Those functions that arise as the curvature function κ of some closed plane curve of length L form a submanifold M of codimension three in the vector space of all L-periodic functions. M can be considered as the "shape space" for plane curves. Here, we provide a similar approach for surfaces in space. For example, by the uniformization theorem, every smooth topological sphere in space admits a conformal parametrization f: S2→ R3. The rolepreviously played by κ is now taken by the so-called mean curvature half density H|df| induced on S2 via f. Thosehalf-densities on S2 that arise as mean curvature half-densities of surfaces now form a hypersurface M in the euclidean vector space of all half-densities. Working on M instead of dealing directly with the immersions f dramatically simplifies many operations on surfaces that previously either were not tractable or required hard analysis. One striking example is provided by the gradient flow of the Willmore functional ∫H2.Other applications arise in Computer Graphics, where it is sometimes more useful to modify the curvature of a surface than to try to handle the point positions directly.
Wolfgang K. Schief (U of New South Wales): Projective differential geometry of surfaces: integrable structure and discretization
Yuri Suris (TU Berlin): The Lagrangian theory of discrete integrable systems
Serge Tabachnikov (Pennsylvania State University): Pentagram map, the first 21 years
The pentagram map is a geometric iteration on polygons in the projective plane: given a polygon, one draws its short (skip one vertex) diagonals and takes their consecutive intersection points as the vertices of a new polygon. This map commutes with projective transformations and thereby defines a map on the moduli space of projective equivalence classes of polygons. Introduced by Richard Schwartz more than 20 years ago, the pentagram map has attracted much attention in the recent years. In my talks I shall touch upon various aspects of this rich subject. The pentagram map is a completely integrable discrete dynamical system; I shall explain what this means and outline the proof. The pentagram map has a natural continuous limit, as the number of sides of the polygons goes to infinity. This limit is identified with the Boussinesq equation, one of the best studied completely integrable PDEs of soliton type. I shall describe a new family of completely integrable discrete dynamical systems, including the pentagram map, and explain their connection to the theory of cluster algebras, a new and rapidly developing area with numerous connections to diverse fields of mathematics. I shall also comment on the deep relation between the geometry of the moduli space of projective equivalence classes of polygons and certain combinatorial objects, such as the frieze patterns and SL(k)-tilings. In particular, I shall prove the classical Conway-Coxeter theorem relating freeze patterns with triangulations of polygons. As a by-product, I shall present a number of new configuration theorems of projective geometry, akin to the Pappus and Pascal theorems (in fact, one of these theorems is not proved yet!)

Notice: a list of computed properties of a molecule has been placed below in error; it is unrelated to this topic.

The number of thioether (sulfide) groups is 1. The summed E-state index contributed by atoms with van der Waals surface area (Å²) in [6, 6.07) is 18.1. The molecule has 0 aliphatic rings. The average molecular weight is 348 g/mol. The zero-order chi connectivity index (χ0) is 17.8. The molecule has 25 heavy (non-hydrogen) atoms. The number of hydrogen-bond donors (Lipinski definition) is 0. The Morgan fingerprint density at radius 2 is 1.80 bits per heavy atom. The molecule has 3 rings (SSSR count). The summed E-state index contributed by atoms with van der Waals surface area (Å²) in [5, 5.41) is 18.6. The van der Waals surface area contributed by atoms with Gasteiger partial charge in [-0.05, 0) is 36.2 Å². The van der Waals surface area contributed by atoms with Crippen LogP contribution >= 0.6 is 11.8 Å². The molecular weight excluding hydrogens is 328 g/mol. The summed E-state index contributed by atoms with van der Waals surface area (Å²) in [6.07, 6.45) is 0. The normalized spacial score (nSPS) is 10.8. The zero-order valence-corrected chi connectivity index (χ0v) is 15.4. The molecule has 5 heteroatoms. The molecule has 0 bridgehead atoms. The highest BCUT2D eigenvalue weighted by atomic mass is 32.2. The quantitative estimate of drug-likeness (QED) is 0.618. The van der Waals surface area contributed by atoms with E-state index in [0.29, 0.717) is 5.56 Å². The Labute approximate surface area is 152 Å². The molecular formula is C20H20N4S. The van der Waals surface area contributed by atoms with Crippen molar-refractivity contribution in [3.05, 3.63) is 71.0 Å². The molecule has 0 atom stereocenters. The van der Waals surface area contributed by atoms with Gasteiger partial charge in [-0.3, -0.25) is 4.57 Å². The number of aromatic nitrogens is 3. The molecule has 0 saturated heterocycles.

Max Wardetzky (U Göttingen): A unified approach to smooth and discrete curvatures using Cartan's moving frames